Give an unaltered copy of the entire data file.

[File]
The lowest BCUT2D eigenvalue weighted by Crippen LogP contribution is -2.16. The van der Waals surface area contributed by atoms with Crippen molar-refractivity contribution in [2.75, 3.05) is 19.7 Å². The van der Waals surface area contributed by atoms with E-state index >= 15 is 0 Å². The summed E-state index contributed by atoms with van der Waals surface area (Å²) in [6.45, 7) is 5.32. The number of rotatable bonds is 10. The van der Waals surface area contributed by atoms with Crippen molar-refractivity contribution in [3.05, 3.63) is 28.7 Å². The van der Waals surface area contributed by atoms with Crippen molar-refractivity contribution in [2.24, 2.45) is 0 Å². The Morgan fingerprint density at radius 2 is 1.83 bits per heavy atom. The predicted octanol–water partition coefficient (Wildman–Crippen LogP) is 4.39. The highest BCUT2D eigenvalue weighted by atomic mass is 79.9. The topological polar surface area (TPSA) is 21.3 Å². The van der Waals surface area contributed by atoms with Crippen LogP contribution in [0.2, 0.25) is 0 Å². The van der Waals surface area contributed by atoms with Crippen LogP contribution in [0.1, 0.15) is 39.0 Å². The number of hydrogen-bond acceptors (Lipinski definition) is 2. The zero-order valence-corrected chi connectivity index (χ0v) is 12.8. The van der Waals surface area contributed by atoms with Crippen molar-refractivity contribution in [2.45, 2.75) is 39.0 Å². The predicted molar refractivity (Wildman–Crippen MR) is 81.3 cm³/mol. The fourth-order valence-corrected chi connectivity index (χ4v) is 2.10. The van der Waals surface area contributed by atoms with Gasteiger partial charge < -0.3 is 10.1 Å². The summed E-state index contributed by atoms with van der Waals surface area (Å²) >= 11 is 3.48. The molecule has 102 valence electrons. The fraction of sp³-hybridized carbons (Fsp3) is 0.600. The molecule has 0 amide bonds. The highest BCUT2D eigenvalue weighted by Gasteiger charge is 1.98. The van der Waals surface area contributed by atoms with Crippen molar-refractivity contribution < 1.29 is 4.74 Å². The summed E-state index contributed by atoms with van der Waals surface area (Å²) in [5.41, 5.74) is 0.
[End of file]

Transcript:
The lowest BCUT2D eigenvalue weighted by Crippen LogP contribution is -2.16. The van der Waals surface area contributed by atoms with Crippen molar-refractivity contribution in [2.75, 3.05) is 19.7 Å². The van der Waals surface area contributed by atoms with E-state index >= 15 is 0 Å². The summed E-state index contributed by atoms with van der Waals surface area (Å²) in [6.45, 7) is 5.32. The number of rotatable bonds is 10. The van der Waals surface area contributed by atoms with Crippen molar-refractivity contribution in [3.05, 3.63) is 28.7 Å². The van der Waals surface area contributed by atoms with Crippen molar-refractivity contribution in [2.24, 2.45) is 0 Å². The Morgan fingerprint density at radius 2 is 1.83 bits per heavy atom. The predicted octanol–water partition coefficient (Wildman–Crippen LogP) is 4.39. The highest BCUT2D eigenvalue weighted by atomic mass is 79.9. The topological polar surface area (TPSA) is 21.3 Å². The van der Waals surface area contributed by atoms with Crippen LogP contribution in [0.2, 0.25) is 0 Å². The van der Waals surface area contributed by atoms with Crippen LogP contribution in [0.1, 0.15) is 39.0 Å². The number of hydrogen-bond acceptors (Lipinski definition) is 2. The zero-order valence-corrected chi connectivity index (χ0v) is 12.8. The van der Waals surface area contributed by atoms with Crippen molar-refractivity contribution in [2.45, 2.75) is 39.0 Å². The predicted molar refractivity (Wildman–Crippen MR) is 81.3 cm³/mol. The fourth-order valence-corrected chi connectivity index (χ4v) is 2.10. The van der Waals surface area contributed by atoms with Gasteiger partial charge < -0.3 is 10.1 Å². The summed E-state index contributed by atoms with van der Waals surface area (Å²) >= 11 is 3.48. The molecule has 102 valence electrons. The fraction of sp³-hybridized carbons (Fsp3) is 0.600. The molecule has 0 amide bonds. The highest BCUT2D eigenvalue weighted by Gasteiger charge is 1.98. The van der Waals surface area contributed by atoms with Crippen molar-refractivity contribution < 1.29 is 4.74 Å². The summed E-state index contributed by atoms with van der Waals surface area (Å²) in [5.41, 5.74) is 0.